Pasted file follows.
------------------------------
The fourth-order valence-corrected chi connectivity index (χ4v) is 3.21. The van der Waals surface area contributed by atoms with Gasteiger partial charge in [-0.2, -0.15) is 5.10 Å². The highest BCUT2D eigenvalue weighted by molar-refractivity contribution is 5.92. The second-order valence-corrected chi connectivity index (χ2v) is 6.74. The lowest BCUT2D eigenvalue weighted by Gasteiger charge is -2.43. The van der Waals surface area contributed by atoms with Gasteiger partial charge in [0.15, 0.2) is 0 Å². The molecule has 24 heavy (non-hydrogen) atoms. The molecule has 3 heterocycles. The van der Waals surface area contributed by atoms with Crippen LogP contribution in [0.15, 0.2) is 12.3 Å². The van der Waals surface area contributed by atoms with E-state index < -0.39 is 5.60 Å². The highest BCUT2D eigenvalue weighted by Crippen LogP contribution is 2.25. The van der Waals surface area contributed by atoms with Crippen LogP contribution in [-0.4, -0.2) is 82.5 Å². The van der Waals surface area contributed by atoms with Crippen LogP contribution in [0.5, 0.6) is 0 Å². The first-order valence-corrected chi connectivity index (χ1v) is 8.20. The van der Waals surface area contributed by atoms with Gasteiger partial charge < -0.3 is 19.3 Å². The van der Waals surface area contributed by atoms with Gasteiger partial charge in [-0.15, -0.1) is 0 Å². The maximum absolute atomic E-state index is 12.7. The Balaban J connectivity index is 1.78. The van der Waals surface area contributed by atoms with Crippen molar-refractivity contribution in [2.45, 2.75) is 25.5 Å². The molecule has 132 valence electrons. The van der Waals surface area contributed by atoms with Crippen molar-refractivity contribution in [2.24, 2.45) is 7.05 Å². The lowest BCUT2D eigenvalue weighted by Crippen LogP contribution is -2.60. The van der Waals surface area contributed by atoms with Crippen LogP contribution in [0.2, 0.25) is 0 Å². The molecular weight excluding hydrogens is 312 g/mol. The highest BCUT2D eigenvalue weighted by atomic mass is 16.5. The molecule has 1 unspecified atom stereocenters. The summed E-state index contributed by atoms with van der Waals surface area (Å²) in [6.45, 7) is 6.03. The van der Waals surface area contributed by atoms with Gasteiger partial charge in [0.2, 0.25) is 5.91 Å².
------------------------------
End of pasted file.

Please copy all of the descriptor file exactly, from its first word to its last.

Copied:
The fourth-order valence-corrected chi connectivity index (χ4v) is 3.21. The van der Waals surface area contributed by atoms with Gasteiger partial charge in [-0.2, -0.15) is 5.10 Å². The highest BCUT2D eigenvalue weighted by molar-refractivity contribution is 5.92. The second-order valence-corrected chi connectivity index (χ2v) is 6.74. The lowest BCUT2D eigenvalue weighted by Gasteiger charge is -2.43. The van der Waals surface area contributed by atoms with Gasteiger partial charge in [0.15, 0.2) is 0 Å². The molecule has 24 heavy (non-hydrogen) atoms. The molecule has 3 heterocycles. The van der Waals surface area contributed by atoms with Crippen LogP contribution in [0.15, 0.2) is 12.3 Å². The van der Waals surface area contributed by atoms with E-state index < -0.39 is 5.60 Å². The highest BCUT2D eigenvalue weighted by Crippen LogP contribution is 2.25. The van der Waals surface area contributed by atoms with Crippen LogP contribution in [-0.4, -0.2) is 82.5 Å². The van der Waals surface area contributed by atoms with Crippen LogP contribution in [0.5, 0.6) is 0 Å². The first-order valence-corrected chi connectivity index (χ1v) is 8.20. The van der Waals surface area contributed by atoms with Gasteiger partial charge < -0.3 is 19.3 Å². The van der Waals surface area contributed by atoms with Gasteiger partial charge in [-0.15, -0.1) is 0 Å². The maximum absolute atomic E-state index is 12.7. The Balaban J connectivity index is 1.78. The van der Waals surface area contributed by atoms with Crippen molar-refractivity contribution in [2.45, 2.75) is 25.5 Å². The molecule has 132 valence electrons. The van der Waals surface area contributed by atoms with Crippen molar-refractivity contribution in [2.24, 2.45) is 7.05 Å². The lowest BCUT2D eigenvalue weighted by Crippen LogP contribution is -2.60. The van der Waals surface area contributed by atoms with Crippen LogP contribution in [0.2, 0.25) is 0 Å². The molecular weight excluding hydrogens is 312 g/mol. The highest BCUT2D eigenvalue weighted by atomic mass is 16.5. The molecule has 1 unspecified atom stereocenters. The summed E-state index contributed by atoms with van der Waals surface area (Å²) in [6.45, 7) is 6.03. The van der Waals surface area contributed by atoms with Gasteiger partial charge in [0.2, 0.25) is 5.91 Å².